The retail sector has been struggling over the past year with retail profit warnings at almost the highest point this decade. Retail sales fell by 1.2% in March. Naturally, retailers are considering to consolidation. This deal would have created the UK’s largest mall.

In addition, Klepleirre launched its own bid for Hammerson but these talks also collapsed. The failure of these two deals has put Hammerson CEOs under significant pressure from shareholders. Intu sought a new buyer to help fund expansion and upgrades. With both potential buyers now out of the race, expansion plans must be put on hold. Intu’s share price fell by over 4% in response to the news. (Bloomberg)


Jaguar Land Rover has announced that it not renew the contracts of up to 1000 temporary workers. The company cites uncertainty about Brexit and the clampdown on diesel cars as reason for this decision. The government hopes to ban all diesel cars by 2040. Over 90% of JLR’s UK sales are diesel so this clampdown so the company will have to adapt quickly. JLR have however, launched their own electric and hybrid ranges.

JLR has however expressed its long term commitment to investment in the UK, as it reiterated the aim to hire another 5000 engineers. Despite record sales last year, Jaguar and Land Rover sales in 2018 are down by 26% and 20% respectively. JLR employs over 40,000 in the UK. (BBC News)

City A.M claims Brexit is not the driving force behind Jaguar Land Rover’s problems.


Debenhams pre-tax profits have fallen a staggering 84.6% in the last quarter. Pre-tax profits were down to £13.5 million significantly lower than the £87.8 in profits last year. The company primarily blames poor Christmas sales. Like for like sales across the quarter have fallen 2.2% Shares fell by as much as 12.6% in response to the news.

The company blames poor Christmas sales but is revamping its business to improve its faltering sales. Debenhams is cutting its longstanding lines with Jeff Banks and John Rocha. It is also now partnering with furniture retailers while phasing out its own furniture business.  (City A.M)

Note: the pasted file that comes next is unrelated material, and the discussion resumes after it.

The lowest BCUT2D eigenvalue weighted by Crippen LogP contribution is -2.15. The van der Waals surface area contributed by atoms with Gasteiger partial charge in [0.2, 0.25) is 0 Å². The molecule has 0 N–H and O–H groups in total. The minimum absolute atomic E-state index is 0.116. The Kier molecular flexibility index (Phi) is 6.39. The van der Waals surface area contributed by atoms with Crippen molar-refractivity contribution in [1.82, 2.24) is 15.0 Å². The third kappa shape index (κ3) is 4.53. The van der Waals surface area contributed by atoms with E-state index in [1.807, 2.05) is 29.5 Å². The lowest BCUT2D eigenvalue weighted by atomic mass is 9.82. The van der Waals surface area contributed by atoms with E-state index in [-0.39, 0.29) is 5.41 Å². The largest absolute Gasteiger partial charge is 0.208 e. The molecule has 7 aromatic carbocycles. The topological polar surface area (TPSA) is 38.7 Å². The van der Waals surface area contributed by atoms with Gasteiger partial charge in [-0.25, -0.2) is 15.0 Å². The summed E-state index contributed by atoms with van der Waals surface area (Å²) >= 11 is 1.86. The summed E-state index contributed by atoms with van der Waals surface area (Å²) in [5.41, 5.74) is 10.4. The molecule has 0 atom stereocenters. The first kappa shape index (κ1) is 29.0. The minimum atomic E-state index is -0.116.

Wetherspoons has quit social media. Last week, Wetherspoons announced that it would be leaving Facebook, Twitter and Instagram with immediate effect. The pub chain attributed this decision to social media’s bad publicity including trolling and misuse of personal data. CEO Tim Martin also criticised the addictive nature of social media.

Wetherspoons had over 44,000 Twitter followers. It used social media to answer customer queries and advertise. Wetherspoons will now only advertise in magazines and on its website. In addition, they claim users with queries can visit their local pub and ask managers instead of resorting to social media. This may appear somewhat primitive in an internet age where social media is becoming increasingly prevalent, but it may be for the better. While social media can be a highly effective publicity tool, effective strategies are costly both in time and money. The question always remains, how many followers/likes turn into paying customers. Wetherspoons clearly felt not enough to warrant retaining its accounts. Over 90% of mangers surveyed at the company claimed that social media was not helping the business.
Social media does however; provide businesses with instant communication with customers. This allows them to address minor grievances in an efficient manner, boosting customer satisfaction.

Wetherspoons hopes to buck the consensus that every business needs a social media to maximize profits. Whether they can do this successfully remains to be seen. (BBC News)

City A.M asks how Wetherspoons will fare after this social media axe.